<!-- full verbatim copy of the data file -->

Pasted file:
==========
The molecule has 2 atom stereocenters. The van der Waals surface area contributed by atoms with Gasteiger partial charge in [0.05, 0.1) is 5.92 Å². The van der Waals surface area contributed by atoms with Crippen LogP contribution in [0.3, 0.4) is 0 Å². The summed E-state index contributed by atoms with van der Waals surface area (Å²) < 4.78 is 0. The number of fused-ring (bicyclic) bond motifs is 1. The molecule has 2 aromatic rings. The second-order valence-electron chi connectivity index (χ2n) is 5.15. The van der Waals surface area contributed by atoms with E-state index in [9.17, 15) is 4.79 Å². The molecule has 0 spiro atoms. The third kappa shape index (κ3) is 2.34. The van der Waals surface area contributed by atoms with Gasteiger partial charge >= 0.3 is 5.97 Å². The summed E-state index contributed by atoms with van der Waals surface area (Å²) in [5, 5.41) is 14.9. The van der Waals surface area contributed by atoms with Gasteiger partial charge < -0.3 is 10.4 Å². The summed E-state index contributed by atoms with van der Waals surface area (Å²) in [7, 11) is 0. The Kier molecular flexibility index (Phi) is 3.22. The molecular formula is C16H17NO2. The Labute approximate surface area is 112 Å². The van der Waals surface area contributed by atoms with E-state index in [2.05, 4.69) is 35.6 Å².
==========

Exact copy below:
The molecule has 2 atom stereocenters. The van der Waals surface area contributed by atoms with Gasteiger partial charge in [0.05, 0.1) is 5.92 Å². The van der Waals surface area contributed by atoms with Crippen LogP contribution in [0.3, 0.4) is 0 Å². The summed E-state index contributed by atoms with van der Waals surface area (Å²) < 4.78 is 0. The number of fused-ring (bicyclic) bond motifs is 1. The molecule has 2 aromatic rings. The second-order valence-electron chi connectivity index (χ2n) is 5.15. The van der Waals surface area contributed by atoms with E-state index in [9.17, 15) is 4.79 Å². The molecule has 0 spiro atoms. The third kappa shape index (κ3) is 2.34. The van der Waals surface area contributed by atoms with Gasteiger partial charge >= 0.3 is 5.97 Å². The summed E-state index contributed by atoms with van der Waals surface area (Å²) in [5, 5.41) is 14.9. The van der Waals surface area contributed by atoms with Gasteiger partial charge < -0.3 is 10.4 Å². The summed E-state index contributed by atoms with van der Waals surface area (Å²) in [7, 11) is 0. The Kier molecular flexibility index (Phi) is 3.22. The molecular formula is C16H17NO2. The Labute approximate surface area is 112 Å². The van der Waals surface area contributed by atoms with E-state index in [2.05, 4.69) is 35.6 Å².